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Recall costs slam brakes on GM profit

The General Motors headquarters in the Renaissance Center is pictured on January 14, 2014 in Detroit, Michigan
The General Motors headquarters in the Renaissance Center is pictured on January 14, 2014 in Detroit, Michigan

General Motors Thursday reported slumping first-quarter profits, dragged down by hefty recall charges that eclipsed a strong core operating performance.

The largest US automaker's first-quarter net income sank 85 percent from a year ago to $125 million as the company took a $1.3 billion charge for the recall of seven million vehicles worldwide.

The Detroit, Michigan-based company also took a $300 million charge for restructuring costs, mostly in Europe, and incurred costs related to the exchange rate it uses for Venezuela's currency.

Earnings per share were six cents, down from 58 cents a year ago but beating Wall Street estimates of four cents.

Revenue rose 1.3 percent to $37.4 billion, missing expectations of $38.43 billion.

General Motors CEO Mary Barra testifies before the House Energy and Commerce Committee for a hearing on the GM ignition switch recall on Capitol Hill in Washington, DC, April 1, 2014
General Motors CEO Mary Barra testifies before the House Energy and Commerce Committee for a hearing on the GM ignition switch recall on Capitol Hill in Washington, DC, April 1, 2014

But net cash from automotive operating activities increased fourfold from a year ago to $2.0 billion.

And excluding the recall-related expenses, GM's operating income in North America improved compared with the 2013 first quarter.

"The performance of our core operations was very strong this quarter, reflecting the positive response of customers to the new vehicles we are bringing to market," said GM chief executive Mary Barra in a statement.

Shares in GM closed 0.6 percent lower at $34.17 on the New York Stock Exchange.

The company also made progress in paring losses in its Europe segment, when stripping out restructuring costs. Operating income was lower in the international segment and fell into negative territory in South America.

- Growth in China -

A new-generation Chevrolet Cruze makes its debut at the 'Chevrolet Gala Night' for General Motors (GM), ahead of the Beijing International Automotive Exhibition on April 19, 2014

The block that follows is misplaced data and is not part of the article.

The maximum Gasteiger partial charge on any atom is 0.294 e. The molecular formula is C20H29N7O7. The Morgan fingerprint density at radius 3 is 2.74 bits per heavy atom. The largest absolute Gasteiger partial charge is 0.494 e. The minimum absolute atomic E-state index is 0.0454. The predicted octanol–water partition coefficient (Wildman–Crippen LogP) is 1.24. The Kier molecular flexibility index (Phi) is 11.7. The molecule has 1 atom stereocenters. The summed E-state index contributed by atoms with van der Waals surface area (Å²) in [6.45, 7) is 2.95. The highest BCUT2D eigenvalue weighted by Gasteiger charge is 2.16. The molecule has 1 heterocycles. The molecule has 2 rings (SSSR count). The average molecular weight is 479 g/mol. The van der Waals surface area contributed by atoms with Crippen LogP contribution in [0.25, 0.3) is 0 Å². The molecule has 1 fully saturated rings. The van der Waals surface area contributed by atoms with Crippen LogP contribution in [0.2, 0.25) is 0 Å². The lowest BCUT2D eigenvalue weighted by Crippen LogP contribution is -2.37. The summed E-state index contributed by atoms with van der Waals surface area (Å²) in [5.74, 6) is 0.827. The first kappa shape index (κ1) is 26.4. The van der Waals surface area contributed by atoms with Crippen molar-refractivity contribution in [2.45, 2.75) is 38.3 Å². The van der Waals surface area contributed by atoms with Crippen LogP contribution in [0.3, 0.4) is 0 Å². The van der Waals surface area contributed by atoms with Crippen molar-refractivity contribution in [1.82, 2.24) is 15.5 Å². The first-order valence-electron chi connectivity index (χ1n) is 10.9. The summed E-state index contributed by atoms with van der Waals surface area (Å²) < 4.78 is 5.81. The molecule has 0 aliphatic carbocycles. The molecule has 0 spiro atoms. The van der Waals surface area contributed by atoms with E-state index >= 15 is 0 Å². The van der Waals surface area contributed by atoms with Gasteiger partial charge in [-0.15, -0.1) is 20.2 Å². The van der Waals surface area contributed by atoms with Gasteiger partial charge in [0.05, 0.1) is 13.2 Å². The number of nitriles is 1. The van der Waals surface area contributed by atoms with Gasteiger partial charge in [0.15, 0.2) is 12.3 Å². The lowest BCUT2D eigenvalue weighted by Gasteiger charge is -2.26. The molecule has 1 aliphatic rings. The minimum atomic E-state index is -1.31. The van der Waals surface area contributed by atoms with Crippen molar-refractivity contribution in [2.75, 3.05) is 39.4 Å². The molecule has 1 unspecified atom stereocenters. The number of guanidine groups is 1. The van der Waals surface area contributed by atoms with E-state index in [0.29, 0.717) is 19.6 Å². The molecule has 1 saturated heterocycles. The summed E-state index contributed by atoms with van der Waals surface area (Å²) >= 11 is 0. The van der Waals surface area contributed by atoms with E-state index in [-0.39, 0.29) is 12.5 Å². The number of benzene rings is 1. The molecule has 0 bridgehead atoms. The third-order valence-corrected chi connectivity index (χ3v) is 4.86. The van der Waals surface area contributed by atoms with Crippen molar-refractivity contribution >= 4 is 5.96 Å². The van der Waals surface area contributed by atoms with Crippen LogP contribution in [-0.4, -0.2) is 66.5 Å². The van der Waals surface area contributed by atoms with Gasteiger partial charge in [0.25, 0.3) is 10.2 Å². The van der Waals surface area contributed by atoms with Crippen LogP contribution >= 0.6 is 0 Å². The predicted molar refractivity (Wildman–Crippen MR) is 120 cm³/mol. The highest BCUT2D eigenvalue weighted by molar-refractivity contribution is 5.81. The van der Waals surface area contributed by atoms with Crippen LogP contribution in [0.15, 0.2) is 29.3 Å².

A new-generation Chevrolet Cruze makes its debut at the "Chevrolet Gala Night" for General Motors (GM), ahead of the Beijing International Automotive Exhibition on April 19, 2014

GM delivered 2.4 million vehicles around the world in the first quarter, up two percent from a year ago. Its global market share in North America held steady for the third consecutive quarter at 16.5 percent.

Its share in China, the world's largest auto market, rose to 15.2 percent from 13.9 percent in the fourth quarter last year.

Improvements in revenue and cash flow and the underlying business performance in the quarter kept GM on track with its business strategy for the full year, said chief financial officer Chuck Stevens.

"Executing flawless launches and using our strength in the US and China to restructure key global operations will continue to be our focus this year," Stevens said.

The automaker predicted that North America and international operations would perform as planned, while Europe and China would outperform.

Of the 2014 challenges it faces, GM cited the recall impact on the US market, currency headwinds in Russia and South America, and Venezuela's political and market volatility.

The $1.3 billion first-quarter charge for recalls included a $700 million expense for the 2.6 million cars recalled worldwide for faulty ignition switches and ignition cylinders.

The other recalls, totaling 4.5 million vehicles, cost $600 million.

GM faces a slew of investigations and lawsuits in the United States over its delayed recall of vehicles for an ignition switch problem that has been linked to 13 deaths and other injuries.

Mary Ruddy (2nd L), whose daughter Kelly died in the crash of a 2005 Chevy Cobalt, hugs Rosie Cortinas, whose son Amador also died in the crash of a 2005 Chevy Cobalt, during a press conference on Capitol Hill in Washington, April 1, 2014
Mary Ruddy (2nd L), whose daughter Kelly died in the crash of a 2005 Chevy Cobalt, hugs Rosie Cortinas, whose son Amador also died in the crash of a 2005 Chevy Cobalt, during a press conference on Capitol Hill in Washington, April 1, 2014

The ignition problem was detected at the pre-production stage as early as 2001, but the company waited until February this year to begin recalling the affected vehicles.

"Our focus remains on creating the world's best vehicles with the highest levels of safety, quality and customer service, while aggressively addressing our business opportunities and challenges globally," said Barra, who took the company's top job in January.

Last week Barra announced the creation of a product-integrity team aimed at ensuring future technical problems are addressed and resolved quickly.

GM also appointed former US attorney Anton Valukas to investigate why it took so long for the company to recall the vehicles.

On Monday, GM, which emerged from US government-backed bankruptcy reorganization in July 2009, asked a US bankruptcy court to bar suits not related to the 13 deaths and other injuries filed over its faulty ignition system.

GM argued that under the terms of the bankruptcy agreement, it should be shielded from economic damages due to product defects dating back to before the bankruptcy reorganization.

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